Wednesday, June 15, 2016

The Mysterious Orange

Know’st thou the land where lemon-trees do bloom,
And oranges like gold in leafy gloom;
A gentle wind from deep blue heaven blows,
The myrtle thick, and high the laurel grows?*

This poem by J.W.von Goethe, published in 1795, expresses the longing of a person from the north for the beauties of Italy and the Mediterranean climate. Why did Goethe use citrus fruits as the exotic image of the far-off places being dreamed about?

From the Unicorn Tapestries at the Cluny Museum, photo taken 2016.
Oranges always seem to have mythic significance.
Beginning in Classical Antiquity, lemons and oranges have taken on a variety of meanings in art, religion, literature, and cuisine. Citrus trees were raised for their beauty in climates where they couldn't bear much fruit. Orange or lemon juice was used as a sour or bitter condiment before sweet varieties of oranges were cultivated and eaten raw. Dishes like duck with oranges have been popular since the Renaissance.
Ottolenghi's creation of chicken with clementines and fennel
is in the spirit of historic dishes combining citrus with duck or other fowl.
Citrus history is full of mysteries. Just when did each variety of lemon, lime, shaddock, grapefruit, sweet orange, blood orange, bitter orange, navel orange, tangerine, clementine, manderin, satsuma, kumquat, bergamot, or citron appear, and who distributed the fruit and planted the trees? Each variety has its own history, beginning with the origins of citrus in the Himalayas at least 2,000 years ago. Some varieties date from these early times; others originated as recently as the late 19th century. Tracing the names used at different times in various languages helps to learn the history, but speculation is often the only response to such complex questions.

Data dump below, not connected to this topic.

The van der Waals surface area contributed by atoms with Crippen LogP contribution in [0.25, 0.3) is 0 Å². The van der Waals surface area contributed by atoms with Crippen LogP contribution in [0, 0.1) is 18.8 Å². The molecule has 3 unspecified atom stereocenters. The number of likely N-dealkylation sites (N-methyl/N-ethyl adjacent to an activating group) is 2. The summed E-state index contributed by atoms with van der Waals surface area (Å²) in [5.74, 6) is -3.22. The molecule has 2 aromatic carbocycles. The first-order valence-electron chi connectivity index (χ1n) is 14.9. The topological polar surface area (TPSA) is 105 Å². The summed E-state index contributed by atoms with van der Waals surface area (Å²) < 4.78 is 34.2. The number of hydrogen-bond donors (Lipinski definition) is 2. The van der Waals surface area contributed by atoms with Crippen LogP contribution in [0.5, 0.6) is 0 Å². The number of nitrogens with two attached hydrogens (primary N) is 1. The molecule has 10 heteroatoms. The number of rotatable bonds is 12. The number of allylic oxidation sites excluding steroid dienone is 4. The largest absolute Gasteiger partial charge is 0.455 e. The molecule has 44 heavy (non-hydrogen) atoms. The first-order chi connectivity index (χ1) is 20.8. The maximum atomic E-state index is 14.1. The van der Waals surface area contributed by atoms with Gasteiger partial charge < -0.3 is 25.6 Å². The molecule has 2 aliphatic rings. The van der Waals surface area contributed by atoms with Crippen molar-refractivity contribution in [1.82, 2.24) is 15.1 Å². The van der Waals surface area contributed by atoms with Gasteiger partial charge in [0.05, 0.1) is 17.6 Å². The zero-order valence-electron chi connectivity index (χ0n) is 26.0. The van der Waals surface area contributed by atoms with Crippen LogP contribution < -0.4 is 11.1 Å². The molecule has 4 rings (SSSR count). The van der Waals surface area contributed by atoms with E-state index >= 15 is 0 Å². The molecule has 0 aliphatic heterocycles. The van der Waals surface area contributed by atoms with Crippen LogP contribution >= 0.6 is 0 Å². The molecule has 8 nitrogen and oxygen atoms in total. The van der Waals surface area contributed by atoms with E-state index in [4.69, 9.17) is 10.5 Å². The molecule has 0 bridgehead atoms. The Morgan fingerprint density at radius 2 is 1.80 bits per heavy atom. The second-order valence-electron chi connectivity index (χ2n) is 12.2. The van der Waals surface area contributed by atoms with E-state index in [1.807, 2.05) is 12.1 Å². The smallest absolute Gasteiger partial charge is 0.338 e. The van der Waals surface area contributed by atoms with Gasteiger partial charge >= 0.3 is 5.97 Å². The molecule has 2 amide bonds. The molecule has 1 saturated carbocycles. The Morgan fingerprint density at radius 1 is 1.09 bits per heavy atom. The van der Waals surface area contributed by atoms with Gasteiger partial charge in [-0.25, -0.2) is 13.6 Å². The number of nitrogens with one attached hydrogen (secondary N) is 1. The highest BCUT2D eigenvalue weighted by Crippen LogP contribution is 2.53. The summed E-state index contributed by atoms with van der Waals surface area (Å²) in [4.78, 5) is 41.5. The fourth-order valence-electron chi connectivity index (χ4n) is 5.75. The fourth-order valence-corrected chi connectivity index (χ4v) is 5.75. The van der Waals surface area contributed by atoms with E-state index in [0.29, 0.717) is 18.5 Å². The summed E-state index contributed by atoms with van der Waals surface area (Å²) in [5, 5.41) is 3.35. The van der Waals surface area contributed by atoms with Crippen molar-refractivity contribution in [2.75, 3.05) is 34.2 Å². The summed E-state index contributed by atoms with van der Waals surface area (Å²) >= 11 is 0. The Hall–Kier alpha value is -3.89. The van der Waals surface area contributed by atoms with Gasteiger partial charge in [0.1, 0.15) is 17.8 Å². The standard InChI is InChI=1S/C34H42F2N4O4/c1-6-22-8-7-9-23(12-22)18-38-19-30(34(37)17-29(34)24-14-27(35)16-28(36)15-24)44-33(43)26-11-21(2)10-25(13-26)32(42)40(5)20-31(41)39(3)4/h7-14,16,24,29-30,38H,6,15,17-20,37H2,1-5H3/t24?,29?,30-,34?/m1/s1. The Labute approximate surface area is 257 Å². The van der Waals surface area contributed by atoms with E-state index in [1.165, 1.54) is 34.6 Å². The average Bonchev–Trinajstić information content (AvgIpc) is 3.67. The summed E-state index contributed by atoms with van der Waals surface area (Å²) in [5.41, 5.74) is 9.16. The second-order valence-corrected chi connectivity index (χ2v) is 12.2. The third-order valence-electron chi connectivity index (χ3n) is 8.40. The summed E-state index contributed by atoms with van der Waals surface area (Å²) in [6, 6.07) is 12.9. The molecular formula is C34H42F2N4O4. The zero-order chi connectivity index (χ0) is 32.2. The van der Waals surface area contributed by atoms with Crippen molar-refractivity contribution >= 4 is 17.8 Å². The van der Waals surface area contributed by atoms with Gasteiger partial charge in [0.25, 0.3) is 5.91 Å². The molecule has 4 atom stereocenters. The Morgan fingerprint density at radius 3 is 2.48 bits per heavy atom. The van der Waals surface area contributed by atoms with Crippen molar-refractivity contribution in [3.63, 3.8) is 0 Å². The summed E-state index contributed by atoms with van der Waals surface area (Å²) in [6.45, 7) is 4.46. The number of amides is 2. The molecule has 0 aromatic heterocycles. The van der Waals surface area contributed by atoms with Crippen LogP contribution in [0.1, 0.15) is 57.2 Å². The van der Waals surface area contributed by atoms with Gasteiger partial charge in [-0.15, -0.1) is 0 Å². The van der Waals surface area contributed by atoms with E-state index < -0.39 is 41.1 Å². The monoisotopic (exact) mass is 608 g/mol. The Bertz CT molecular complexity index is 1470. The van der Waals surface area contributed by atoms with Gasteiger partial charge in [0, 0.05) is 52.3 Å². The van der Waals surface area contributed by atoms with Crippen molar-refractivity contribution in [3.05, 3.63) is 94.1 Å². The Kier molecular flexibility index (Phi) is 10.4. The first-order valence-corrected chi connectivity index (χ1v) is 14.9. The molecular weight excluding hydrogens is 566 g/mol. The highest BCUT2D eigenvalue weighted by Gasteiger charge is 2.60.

The Orangerie at Versailles, photo taken 2013. Orange trees were loved
for their beauty in gardens, and cultivated for appearance as well as for fruit.
In northern climates, oranges and other citrus fruits were always scarce, and normally only available to the richest people. Palaces and chateaus often had an orangerie, where citrus could be grown out of season; the one at Versailles was particularly large. Royal gardeners grew citrus trees in large boxes, requiring huge numbers of laborers to care for them and move them indoors and out depending on the season.
The large fruit is a citron that grew in Janet's garden in Israel.
 With the citron: lemons from the market. Photo taken 2016.
In the Middle Ages and early Renaissance, oranges were associated visually with images of the Madonna,** and often appear in icons painted for churches or private use. Pious Jewish citrus merchants, beginning as early as Roman times, supplied citrons for the fall holiday of Succoth -- the citron had replaced the cedar cone (a similarly-shaped fruit) during around the first century before the common era. By the early modern era, these dealers were influential in creating markets for citrus, as well as supplying citrons for ritual use.